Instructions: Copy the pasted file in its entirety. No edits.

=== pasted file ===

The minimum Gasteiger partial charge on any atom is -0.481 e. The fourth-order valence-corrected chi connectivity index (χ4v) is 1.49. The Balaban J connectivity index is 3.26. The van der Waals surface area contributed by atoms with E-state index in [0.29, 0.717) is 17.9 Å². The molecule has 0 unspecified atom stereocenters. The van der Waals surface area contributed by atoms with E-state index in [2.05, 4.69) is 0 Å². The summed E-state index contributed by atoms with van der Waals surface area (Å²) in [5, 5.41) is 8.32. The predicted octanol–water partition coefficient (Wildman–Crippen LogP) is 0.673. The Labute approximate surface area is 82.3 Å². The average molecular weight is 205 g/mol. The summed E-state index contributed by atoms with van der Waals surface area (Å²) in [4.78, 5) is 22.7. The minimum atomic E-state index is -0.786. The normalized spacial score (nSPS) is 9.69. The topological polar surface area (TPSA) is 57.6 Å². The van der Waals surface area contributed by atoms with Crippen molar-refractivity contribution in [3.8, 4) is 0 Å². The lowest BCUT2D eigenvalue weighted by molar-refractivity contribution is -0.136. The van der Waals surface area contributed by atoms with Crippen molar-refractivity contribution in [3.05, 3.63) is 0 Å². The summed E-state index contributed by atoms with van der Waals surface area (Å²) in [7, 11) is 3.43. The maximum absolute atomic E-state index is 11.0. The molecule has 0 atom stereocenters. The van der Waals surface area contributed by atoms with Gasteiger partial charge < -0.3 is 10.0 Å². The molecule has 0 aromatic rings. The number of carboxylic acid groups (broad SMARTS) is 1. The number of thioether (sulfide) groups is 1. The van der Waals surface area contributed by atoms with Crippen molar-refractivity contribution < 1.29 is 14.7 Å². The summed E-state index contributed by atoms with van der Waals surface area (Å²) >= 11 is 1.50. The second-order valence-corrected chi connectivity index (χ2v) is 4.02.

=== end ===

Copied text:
The minimum Gasteiger partial charge on any atom is -0.481 e. The fourth-order valence-corrected chi connectivity index (χ4v) is 1.49. The Balaban J connectivity index is 3.26. The van der Waals surface area contributed by atoms with E-state index in [0.29, 0.717) is 17.9 Å². The molecule has 0 unspecified atom stereocenters. The van der Waals surface area contributed by atoms with E-state index in [2.05, 4.69) is 0 Å². The summed E-state index contributed by atoms with van der Waals surface area (Å²) in [5, 5.41) is 8.32. The predicted octanol–water partition coefficient (Wildman–Crippen LogP) is 0.673. The Labute approximate surface area is 82.3 Å². The average molecular weight is 205 g/mol. The summed E-state index contributed by atoms with van der Waals surface area (Å²) in [4.78, 5) is 22.7. The minimum atomic E-state index is -0.786. The normalized spacial score (nSPS) is 9.69. The topological polar surface area (TPSA) is 57.6 Å². The van der Waals surface area contributed by atoms with Crippen molar-refractivity contribution in [3.8, 4) is 0 Å². The lowest BCUT2D eigenvalue weighted by molar-refractivity contribution is -0.136. The van der Waals surface area contributed by atoms with Crippen molar-refractivity contribution in [3.05, 3.63) is 0 Å². The summed E-state index contributed by atoms with van der Waals surface area (Å²) in [7, 11) is 3.43. The maximum absolute atomic E-state index is 11.0. The molecule has 0 atom stereocenters. The van der Waals surface area contributed by atoms with Gasteiger partial charge < -0.3 is 10.0 Å². The molecule has 0 aromatic rings. The number of carboxylic acid groups (broad SMARTS) is 1. The number of thioether (sulfide) groups is 1. The van der Waals surface area contributed by atoms with Crippen molar-refractivity contribution < 1.29 is 14.7 Å². The summed E-state index contributed by atoms with van der Waals surface area (Å²) >= 11 is 1.50. The second-order valence-corrected chi connectivity index (χ2v) is 4.02.